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Tribes ready 1.3 million salmon for release in June
TULALIP If youre hooked on Chinook, the Tulalip Tribes have 1.3 million of the prized fish ready to be released this June, but the hatchery-raised salmon wont be ready for a fishing line or dinner plate for many years to come.
And while they are glad to contribute about 11 million juvenile salmon and a small number of trout each year to the western Washington fishery, the Tribes warn that selective recreational fishing might actually hurt the wild runs they and state regulators are trying to rehabilitate.
The fingerlings are raised at the Bernie Kai Kai Gobin Salmon Hatchery to be caught by sport fishermen, and the fish are clipped so they can be identified as a hatchery product. Last week the Tulalips invited local media to see the extensive operation at the hatchery, where Tribal members were clipping the adipose fins from the backs of each fish using two high tech trailers provided by the Northwest Indian Fisheries Commission.
Inside one of the trailers workers were clipping the fins from the back of the fish by hand. Mary Jack was supervising a team of eight to 10 people who stood around a table where the four-inch long Chinooks-in-waiting swam. They were clipped and then pumped back into another pond by large six-inch diameter tubes. Another trailer automatically inserted bits of coded wire for tracking purposes into their jaw before they were trucked to holding pens near Tulalip Bay. Jack said each worker could usually clip 7,000 of the fingerlings per day: the day before the team hit 76,000.
Thats a good count, Jack said.
The workers do this for about 45 to 60 days she said, and proficient clippers can chat while they work.
If you cant talk, just clip, laughed James Scarborough.
As they grow up the absent fin will allow anglers to distinguish them from wild salmon: those are thrown back into the water and only hatchery fish are landed. But Tribal fish biologists warn that rough handling may damage the wild fish just as much. Kit Rawson is a senior official with the Tulalip Fisheries Department and he warned against people landing a wild fish and then posing for pictures or passing the salmon around. That and hooking injuries can damage the fish and introduce disease.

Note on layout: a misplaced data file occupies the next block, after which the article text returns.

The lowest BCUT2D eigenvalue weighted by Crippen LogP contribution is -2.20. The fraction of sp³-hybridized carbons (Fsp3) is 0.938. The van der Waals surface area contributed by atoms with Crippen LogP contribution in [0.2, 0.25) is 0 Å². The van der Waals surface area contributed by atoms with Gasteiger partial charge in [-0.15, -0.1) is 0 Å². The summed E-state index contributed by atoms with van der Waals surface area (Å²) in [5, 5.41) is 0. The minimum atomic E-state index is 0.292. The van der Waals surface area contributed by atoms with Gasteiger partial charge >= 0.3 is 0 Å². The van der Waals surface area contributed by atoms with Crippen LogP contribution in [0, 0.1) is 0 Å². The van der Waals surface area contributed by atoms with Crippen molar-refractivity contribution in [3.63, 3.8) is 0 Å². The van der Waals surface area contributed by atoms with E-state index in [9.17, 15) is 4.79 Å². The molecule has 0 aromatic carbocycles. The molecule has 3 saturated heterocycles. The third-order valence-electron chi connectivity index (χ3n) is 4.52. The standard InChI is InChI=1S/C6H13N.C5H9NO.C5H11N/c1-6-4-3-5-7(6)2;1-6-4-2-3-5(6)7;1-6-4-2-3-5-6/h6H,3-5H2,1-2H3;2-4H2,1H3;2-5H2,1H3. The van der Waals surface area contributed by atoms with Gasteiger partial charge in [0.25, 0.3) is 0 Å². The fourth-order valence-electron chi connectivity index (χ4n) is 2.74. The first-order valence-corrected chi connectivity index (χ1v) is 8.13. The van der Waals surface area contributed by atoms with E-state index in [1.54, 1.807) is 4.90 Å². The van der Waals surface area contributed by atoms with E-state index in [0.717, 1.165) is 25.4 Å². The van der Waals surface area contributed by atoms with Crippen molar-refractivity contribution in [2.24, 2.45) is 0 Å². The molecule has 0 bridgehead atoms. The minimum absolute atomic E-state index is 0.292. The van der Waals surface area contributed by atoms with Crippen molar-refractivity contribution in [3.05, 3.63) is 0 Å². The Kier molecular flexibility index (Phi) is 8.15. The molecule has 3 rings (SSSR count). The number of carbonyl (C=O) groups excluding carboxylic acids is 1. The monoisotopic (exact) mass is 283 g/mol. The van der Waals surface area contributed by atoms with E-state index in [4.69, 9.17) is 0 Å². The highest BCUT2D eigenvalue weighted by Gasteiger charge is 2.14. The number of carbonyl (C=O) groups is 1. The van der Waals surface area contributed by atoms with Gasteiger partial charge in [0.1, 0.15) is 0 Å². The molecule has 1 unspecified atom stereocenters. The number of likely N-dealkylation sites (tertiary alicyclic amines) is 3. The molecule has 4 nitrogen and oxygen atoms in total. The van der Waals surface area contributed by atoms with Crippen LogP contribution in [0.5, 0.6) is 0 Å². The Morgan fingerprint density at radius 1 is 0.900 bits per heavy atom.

The Tribes stopped catching wild Chinook salmon 20 years ago and now say that 90 percent of the fish they keep are hatchery-reared. Hatchery fish are marked in a couple ways in addition to being clipped: the small metal wires are inserted into their jaws and ear bones are imprinted. Later those can be traced when a fish is the net, helping biologists track the salmonids.
He said throwing back the wild fish might harm them just as much, since many wild fish are usually caught and released for each hatchery salmon kept. Its difficult to determine the mortality rate for those fish, and Rawson suggested that keeping both wild and hatchery fish might help researchers with more complete information. The Tribes agreed to the scheme for its members as long as the state employed the same regulations for non-tribal members too. The Tulalips expressed doubts about the true costs of the plan and will wait to see the results of the impact of the selective fisheries plan.
Meanwhile the Tribes are working on an aggressive plan to restore salmon habitat by breaching the dike surrounding a 360-acre wetland south and west of Sunnyside Boulevard in Marysville. The Qwuloot Marsh restoration project will restore the tidal influence of seawater to the Allen Creek delta and wetlands now protected by tide gates and the dike. The city of Marysville completed a similar restoration on Ebey Slough about 15 years ago, and the Tribes may be breaching the dike later this year. As the seawater reclaims the wetlands in the marsh, more habitat will be created for the food chain salmon depend upon. In addition to the 360 acres of wetland owned by the Tribes, the project will create 5,300 feet of edge habitat, beneficial to fish.